Keywords: [ network pruning ]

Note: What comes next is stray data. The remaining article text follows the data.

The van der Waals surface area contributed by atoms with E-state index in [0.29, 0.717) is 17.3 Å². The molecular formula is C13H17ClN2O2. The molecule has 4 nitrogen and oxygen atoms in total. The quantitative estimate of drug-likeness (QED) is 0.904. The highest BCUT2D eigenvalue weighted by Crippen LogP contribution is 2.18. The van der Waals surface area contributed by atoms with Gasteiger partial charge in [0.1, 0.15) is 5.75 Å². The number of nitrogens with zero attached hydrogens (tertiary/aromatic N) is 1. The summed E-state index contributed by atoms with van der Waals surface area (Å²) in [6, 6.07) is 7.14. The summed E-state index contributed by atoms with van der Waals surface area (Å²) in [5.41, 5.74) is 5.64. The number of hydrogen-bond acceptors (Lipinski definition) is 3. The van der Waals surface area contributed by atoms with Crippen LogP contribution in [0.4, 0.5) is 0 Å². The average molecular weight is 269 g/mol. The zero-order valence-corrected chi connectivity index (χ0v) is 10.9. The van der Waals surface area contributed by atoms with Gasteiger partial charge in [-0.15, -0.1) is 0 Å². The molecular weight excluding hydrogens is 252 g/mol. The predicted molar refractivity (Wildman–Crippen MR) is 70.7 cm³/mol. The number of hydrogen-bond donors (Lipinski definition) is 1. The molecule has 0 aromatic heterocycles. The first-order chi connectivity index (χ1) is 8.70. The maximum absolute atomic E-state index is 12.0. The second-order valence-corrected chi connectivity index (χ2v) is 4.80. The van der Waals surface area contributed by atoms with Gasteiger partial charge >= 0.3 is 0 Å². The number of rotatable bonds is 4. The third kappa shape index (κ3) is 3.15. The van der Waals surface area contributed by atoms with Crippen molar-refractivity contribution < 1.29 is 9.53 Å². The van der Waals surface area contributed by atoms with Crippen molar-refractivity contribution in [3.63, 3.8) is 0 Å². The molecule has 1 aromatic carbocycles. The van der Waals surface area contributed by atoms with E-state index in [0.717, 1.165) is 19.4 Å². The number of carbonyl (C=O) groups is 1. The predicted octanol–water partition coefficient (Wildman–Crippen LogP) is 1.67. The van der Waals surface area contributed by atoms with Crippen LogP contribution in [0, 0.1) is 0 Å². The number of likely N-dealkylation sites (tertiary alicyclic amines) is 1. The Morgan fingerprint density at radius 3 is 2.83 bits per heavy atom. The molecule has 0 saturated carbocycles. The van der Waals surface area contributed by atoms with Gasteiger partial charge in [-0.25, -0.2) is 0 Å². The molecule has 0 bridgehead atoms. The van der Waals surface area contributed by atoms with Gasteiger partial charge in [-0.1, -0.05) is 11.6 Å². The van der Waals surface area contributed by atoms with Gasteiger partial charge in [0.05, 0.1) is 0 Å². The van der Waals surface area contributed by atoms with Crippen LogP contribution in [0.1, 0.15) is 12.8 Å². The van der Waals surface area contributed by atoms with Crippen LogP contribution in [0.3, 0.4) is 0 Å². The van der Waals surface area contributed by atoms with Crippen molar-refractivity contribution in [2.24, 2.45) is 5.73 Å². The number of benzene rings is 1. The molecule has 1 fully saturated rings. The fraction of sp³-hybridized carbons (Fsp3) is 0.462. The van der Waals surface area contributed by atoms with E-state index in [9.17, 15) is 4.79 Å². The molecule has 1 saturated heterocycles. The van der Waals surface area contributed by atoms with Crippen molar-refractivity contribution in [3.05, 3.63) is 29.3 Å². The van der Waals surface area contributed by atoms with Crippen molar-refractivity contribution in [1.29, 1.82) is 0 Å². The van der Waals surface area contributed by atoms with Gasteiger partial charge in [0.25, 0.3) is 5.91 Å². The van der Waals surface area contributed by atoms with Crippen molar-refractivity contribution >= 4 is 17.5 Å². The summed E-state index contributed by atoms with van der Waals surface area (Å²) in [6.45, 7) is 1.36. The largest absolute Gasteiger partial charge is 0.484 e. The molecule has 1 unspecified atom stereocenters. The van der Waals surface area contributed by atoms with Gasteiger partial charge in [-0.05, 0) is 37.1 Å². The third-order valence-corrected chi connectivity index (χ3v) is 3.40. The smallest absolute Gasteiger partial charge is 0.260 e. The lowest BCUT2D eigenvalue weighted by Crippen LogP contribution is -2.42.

Network pruning is an effective method to reduce the computational expense of over-parameterized neural networks for deployment on low-resource systems. Recent state-of-the-art techniques for retraining pruned networks such as weight rewinding and learning rate rewinding have been shown to outperform the traditional fine-tuning technique in recovering the lost accuracy (Renda et al., 2020), but so far it is unclear what accounts for such performance. In this work, we conduct extensive experiments to verify and analyze the uncanny effectiveness of learning rate rewinding. We find that the reason behind the success of learning rate rewinding is the usage of a large learning rate. Similar phenomenon can be observed in other learning rate schedules that involve large learning rates, e.g., the 1-cycle learning rate schedule (Smith et al., 2019). By leveraging the right learning rate schedule in retraining, we demonstrate a counter-intuitive phenomenon in that randomly pruned networks could even achieve better performance than methodically pruned networks (fine-tuned with the conventional approach). Our results emphasize the cruciality of the learning rate schedule in pruned network retraining - a detail often overlooked by practitioners during the implementation of network pruning.